The economic angle, which is more important for policymaking, views price gouging as a regular supply-side response to a shock. The economics around this practice suggests that price gouging is not only reasonable, but it also serves many crucial economic purposes.
Why Price Ceilings Are Illogical
In free and competitive markets, prices are signals. If you have ever laid eyes upon the supply and demand graph found in Econ 101 textbooks, you understand what I speak of. Consumers demand goods based on price. Suppliers produce them after being encouraged or discouraged by the same. When governments step in and cap prices during emergencies, this signaling property of market prices under this free market mechanism is heavily distorted. Consequently, people lose the incentive to ration resources when they need to be rationed the most.
When governments jump in to “remedy” shortages during crises by enacting anti-price-gouging laws, they create unintended consequences such as hoarding. If I am a consumer who learns that a pack of twelve rolls of toilet paper has been capped at eight dollars in a situation where an unhindered equilibrium price could easily be twenty dollars for each such pack, I have every reason to rush to stores and buy many more rolls than I could use in a month, assuming my digestive system remains agreeable. What would happen if all consumers in my area made similar runs to stores? I hope this question drives the point closer to home.
You guessed correctly. Now local shelves are being emptied even faster of toilet paper rolls, and the shortage that could have been managed and mitigated has been aggravated! If toilet paper rolls are indeed 20 dollars a pack in a “disaster” market without a government-imposed cap, people will ration their stocks more judiciously and buy only what they need. Stores will be able to serve more people, thus alleviating the problems caused by the shortage.
People will spend 20 dollars on a roll only if they need it, rather than panic buying an unscientific quantity at capped prices. In trying to help disaster-struck populations, the government leaves them worse off by implementing anti-price-gouging rules.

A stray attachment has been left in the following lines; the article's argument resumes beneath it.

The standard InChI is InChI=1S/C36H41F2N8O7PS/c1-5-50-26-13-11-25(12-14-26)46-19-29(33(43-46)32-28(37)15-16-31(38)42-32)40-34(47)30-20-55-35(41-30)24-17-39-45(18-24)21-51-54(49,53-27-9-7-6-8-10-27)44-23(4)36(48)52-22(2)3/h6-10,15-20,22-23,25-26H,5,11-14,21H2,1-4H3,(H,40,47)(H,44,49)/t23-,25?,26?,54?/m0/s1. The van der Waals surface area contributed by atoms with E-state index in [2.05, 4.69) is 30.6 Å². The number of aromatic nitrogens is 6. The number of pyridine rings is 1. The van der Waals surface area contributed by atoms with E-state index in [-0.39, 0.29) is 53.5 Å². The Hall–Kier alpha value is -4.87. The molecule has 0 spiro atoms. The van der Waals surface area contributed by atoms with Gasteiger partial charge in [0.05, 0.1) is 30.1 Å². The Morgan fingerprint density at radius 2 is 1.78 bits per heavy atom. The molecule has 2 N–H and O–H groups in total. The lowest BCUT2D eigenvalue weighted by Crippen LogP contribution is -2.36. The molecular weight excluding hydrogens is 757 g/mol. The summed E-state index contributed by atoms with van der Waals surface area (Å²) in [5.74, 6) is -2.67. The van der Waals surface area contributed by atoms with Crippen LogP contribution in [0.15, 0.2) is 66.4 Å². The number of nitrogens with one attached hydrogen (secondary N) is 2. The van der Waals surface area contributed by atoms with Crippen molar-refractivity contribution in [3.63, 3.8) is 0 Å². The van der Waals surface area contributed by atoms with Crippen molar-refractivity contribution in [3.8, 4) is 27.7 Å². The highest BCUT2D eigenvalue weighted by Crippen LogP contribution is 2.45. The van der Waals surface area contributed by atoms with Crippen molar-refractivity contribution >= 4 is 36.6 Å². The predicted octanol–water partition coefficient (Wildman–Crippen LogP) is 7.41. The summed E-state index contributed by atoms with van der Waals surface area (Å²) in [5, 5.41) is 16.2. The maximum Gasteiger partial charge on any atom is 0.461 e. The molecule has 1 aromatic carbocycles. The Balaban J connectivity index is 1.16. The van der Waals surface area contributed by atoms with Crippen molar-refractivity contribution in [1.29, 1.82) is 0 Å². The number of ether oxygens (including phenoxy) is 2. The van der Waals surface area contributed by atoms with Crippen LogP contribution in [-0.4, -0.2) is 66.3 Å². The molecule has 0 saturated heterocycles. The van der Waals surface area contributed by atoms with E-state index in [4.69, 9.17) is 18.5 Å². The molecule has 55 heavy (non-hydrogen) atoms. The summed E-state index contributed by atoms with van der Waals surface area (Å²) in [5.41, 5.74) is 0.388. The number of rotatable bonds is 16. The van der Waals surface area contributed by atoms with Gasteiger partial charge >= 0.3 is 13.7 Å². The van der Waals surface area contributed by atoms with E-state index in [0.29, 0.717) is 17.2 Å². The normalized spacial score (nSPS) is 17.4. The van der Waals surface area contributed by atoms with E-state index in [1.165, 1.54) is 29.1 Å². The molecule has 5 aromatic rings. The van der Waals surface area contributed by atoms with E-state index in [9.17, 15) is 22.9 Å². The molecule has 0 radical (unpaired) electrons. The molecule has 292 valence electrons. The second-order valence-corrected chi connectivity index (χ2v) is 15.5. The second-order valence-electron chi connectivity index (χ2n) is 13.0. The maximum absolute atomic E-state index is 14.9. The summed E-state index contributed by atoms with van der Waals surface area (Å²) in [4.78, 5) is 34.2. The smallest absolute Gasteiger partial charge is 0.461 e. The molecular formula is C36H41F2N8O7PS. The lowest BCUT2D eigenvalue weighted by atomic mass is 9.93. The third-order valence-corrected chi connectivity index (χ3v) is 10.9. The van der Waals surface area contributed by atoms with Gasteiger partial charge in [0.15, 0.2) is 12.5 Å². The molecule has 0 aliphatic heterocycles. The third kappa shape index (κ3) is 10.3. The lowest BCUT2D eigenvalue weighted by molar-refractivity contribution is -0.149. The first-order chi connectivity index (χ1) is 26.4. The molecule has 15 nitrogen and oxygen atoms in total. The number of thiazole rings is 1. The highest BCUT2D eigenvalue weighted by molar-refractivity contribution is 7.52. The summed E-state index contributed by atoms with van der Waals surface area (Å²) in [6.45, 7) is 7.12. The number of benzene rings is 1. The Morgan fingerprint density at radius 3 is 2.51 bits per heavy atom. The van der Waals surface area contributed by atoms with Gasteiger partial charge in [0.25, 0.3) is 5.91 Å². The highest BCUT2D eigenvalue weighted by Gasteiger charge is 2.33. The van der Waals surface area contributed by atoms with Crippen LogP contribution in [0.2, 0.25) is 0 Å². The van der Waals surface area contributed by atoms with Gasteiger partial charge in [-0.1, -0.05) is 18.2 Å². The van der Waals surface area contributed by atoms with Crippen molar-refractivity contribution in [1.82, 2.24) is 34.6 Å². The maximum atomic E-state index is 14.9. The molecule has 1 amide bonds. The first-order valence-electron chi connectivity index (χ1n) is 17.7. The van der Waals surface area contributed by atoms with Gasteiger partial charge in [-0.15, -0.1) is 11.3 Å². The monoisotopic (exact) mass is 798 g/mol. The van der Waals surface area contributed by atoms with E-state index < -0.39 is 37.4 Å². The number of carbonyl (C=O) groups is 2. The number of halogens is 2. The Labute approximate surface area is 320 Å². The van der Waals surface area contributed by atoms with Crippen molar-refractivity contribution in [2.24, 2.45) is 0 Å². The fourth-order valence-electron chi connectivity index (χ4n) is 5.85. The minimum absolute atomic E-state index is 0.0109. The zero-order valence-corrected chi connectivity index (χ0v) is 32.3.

Policymakers also need to understand that nothing is stopping a handful of people who get to the stores first from buying out the entire stock and selling them to the unfortunate majority at prices much higher than what these consumers would have paid in an unfettered local market. Since these individual “profiteers” can easily find a way to price gouge despite formal price caps, it is much better to let stores distribute essential items at a competitive equilibrium through formal channels, even if it is at a higher equilibrium price.
A description of consumer responses to the capping of prices ensured by anti-price-gouging laws does not complete the picture. We must consider the supply side of production and supply during crises such as hurricanes to fully understand why price gouging is a natural, legitimate, and beneficial economic adjustment. When prices rise, producers are motivated to produce more. This increase in production, if you recall, can be observed by moving up along the supply curve.
What happens when the price of an essential item is capped in a region that needs that item much more than others? If a production manager learns of this situation, she has no economic incentive to increase the supply of that much-needed good to that particular region. Without a legal intervention that imposes a price ceiling, higher prices would naturally motivate suppliers to supply more, thus easing shortages in desperate regions.
Prior Research and Empirical Evidence
The scope and length of this article limit my ability to guide readers through a quantitative process of measuring the harm caused by legislation against price gouging. However, I would like to defer to research published by academics with a much deeper knowledge of economics and policy than I can claim to have.
Montgomery, Baron, and Weisskopf noted in a paper published in 2007 in the Journal of Competition Law and Economics that, in cases that were thought to be the product of deliberate attempts to engage in price gouging, it was actually the case that “price increases were due to the normal operation of supply and demand and not market manipulation.” The authors were evaluating the aftermath of hurricanes Katrina and Rita in drawing conclusions regarding anti-price-gouging laws.